Alex Batten

Current student

What attracted me to Loughborough was the high level of academic success seen by alumni and the fact that it’s a well-respected university which is reflected in the university rankings. I knew that I wanted to study at a top-level university and out of all the universities I’d looked at, Loughborough stood out to me as a top contender. When I went for my open day, I realised quickly that the university had a lot of potential due to the vast number of facilities and professionalism shown by the academics and staff.

I’ve always had a passion for cars ever since I was little, and I discovered my passion for engineering whilst completing a diploma in engineering alongside my GCSEs. I decided that I would combine my two passions and Loughborough offered exactly what I was looking for. I was able to learn about engineering in an automotive format which was exciting to me; I could have chosen the mechanical engineering course, but the automotive course sounded more fun and engaging to me.

What I love the most about my course is the broad range of modules and engineering knowledge that it offers. I have gained so much knowledge in many different aspects of engineering over the years. It is nice that once you have learnt the fundamentals in Part A and B, in Part C and D you can start to specialise your knowledge by choosing modules that interest you the most. This allows you to start shaping your career at an early stage which is something I have found very useful in my time here.

My favourite module on the course was the battery technology module which I took in Part C. This was a new module, and it gave me some insight into the current climate of the automotive engineering industry. The course aimed to look at lithium-ion cells on a component level which is something that I hadn’t experienced in any module before. I found it really interesting and engaging so I decided to complete my final year project on the degradation of lithium-ion cells. I would recommend to anyone that you find something that you are passionate about and try and cater your projects to it in future because it makes them that much more enjoyable.

Alex Batten

There are many opportunities for the university and department to support you as a student. The university offers useful resources such as a Maths Learning Support Centre for times when you may be struggling with some of the content on your course. The department will assign you a personal tutor from day one and they support you throughout the entire course. You will have a weekly 1-hour slot in your timetable where you will be able to go and see them with any questions you may have. In my experience, all the academics in the department have always been very approachable and willing to help with any questions that I’ve had to do with their module. You can go and see them in their office or send them an email. Many times, academics have had meetings with me about aspects of their modules and given me advice or clarification on things I’m struggling with which I’ve always found helpful.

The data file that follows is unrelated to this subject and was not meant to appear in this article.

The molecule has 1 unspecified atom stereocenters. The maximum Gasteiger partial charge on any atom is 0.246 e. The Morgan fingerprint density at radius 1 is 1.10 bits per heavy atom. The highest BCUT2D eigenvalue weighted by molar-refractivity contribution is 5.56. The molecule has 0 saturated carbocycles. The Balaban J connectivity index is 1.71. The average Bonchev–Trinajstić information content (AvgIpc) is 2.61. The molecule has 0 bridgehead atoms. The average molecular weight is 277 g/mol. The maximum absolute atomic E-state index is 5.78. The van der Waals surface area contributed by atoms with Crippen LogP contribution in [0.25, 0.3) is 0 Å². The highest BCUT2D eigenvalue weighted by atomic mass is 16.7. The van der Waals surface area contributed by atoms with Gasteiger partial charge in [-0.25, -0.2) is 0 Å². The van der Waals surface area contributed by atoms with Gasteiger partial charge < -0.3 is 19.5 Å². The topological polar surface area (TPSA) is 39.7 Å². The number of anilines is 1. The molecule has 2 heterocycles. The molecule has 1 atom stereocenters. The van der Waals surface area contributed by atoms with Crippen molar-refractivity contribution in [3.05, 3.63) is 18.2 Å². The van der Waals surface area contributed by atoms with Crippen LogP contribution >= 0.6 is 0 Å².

I completed my placement year after Part B and ended up working at a brewery doing energy management. My job required me to refine their manufacturing processes by looking for inefficiencies in terms of the electricity, water, gas, and effluent. I was then required to find low-cost solutions to these inefficiencies to maximise energy savings. This was an invaluable experience that required me to draw upon much of the engineering knowledge that I’d learnt in the earlier parts of my course. I was required to understand the flow of energy behind many complex manufacturing processes which the thermodynamics and fluid mechanics modules in Part A really helped with. The course teaches you how to be a good problem solver and this is something that was fundamental to my placement because I needed to find appropriate solutions to the problems I was finding in their processing, working within tight deadlines.

I hope to go into the automotive industry or some other form of engineering in future. I’m currently doing my final year project on the degradation of lithium-ion cells so it would be nice to explore this as a potential career path. What is nice about doing an engineering degree is that it opens many avenues in future and allows you to enter many different industries due to the vast number of transferable skills that you obtain along the way. You can go into professional services, consultancy, finance, and many other career paths all of which I could easily consider when I leave.

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